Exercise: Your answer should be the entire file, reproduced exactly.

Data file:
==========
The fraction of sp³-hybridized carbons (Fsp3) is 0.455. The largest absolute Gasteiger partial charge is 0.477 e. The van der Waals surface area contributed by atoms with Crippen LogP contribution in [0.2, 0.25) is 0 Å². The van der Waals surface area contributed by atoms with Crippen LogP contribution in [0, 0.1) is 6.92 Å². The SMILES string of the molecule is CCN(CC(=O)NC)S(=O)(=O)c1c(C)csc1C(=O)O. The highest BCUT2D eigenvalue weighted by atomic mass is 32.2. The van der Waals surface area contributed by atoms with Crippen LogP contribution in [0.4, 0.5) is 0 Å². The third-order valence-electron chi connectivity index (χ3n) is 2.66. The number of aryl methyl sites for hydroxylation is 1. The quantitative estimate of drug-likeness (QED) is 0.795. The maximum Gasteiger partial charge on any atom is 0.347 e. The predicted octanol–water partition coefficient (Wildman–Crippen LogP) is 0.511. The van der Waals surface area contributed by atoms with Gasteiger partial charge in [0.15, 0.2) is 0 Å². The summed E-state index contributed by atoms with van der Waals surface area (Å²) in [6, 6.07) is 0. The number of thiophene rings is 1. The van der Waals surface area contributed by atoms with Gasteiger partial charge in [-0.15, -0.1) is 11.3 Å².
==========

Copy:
The fraction of sp³-hybridized carbons (Fsp3) is 0.455. The largest absolute Gasteiger partial charge is 0.477 e. The van der Waals surface area contributed by atoms with Crippen LogP contribution in [0.2, 0.25) is 0 Å². The van der Waals surface area contributed by atoms with Crippen LogP contribution in [0, 0.1) is 6.92 Å². The SMILES string of the molecule is CCN(CC(=O)NC)S(=O)(=O)c1c(C)csc1C(=O)O. The highest BCUT2D eigenvalue weighted by atomic mass is 32.2. The van der Waals surface area contributed by atoms with Crippen LogP contribution in [0.4, 0.5) is 0 Å². The third-order valence-electron chi connectivity index (χ3n) is 2.66. The number of aryl methyl sites for hydroxylation is 1. The quantitative estimate of drug-likeness (QED) is 0.795. The maximum Gasteiger partial charge on any atom is 0.347 e. The predicted octanol–water partition coefficient (Wildman–Crippen LogP) is 0.511. The van der Waals surface area contributed by atoms with Gasteiger partial charge in [0.15, 0.2) is 0 Å². The summed E-state index contributed by atoms with van der Waals surface area (Å²) in [6, 6.07) is 0. The number of thiophene rings is 1. The van der Waals surface area contributed by atoms with Gasteiger partial charge in [-0.15, -0.1) is 11.3 Å².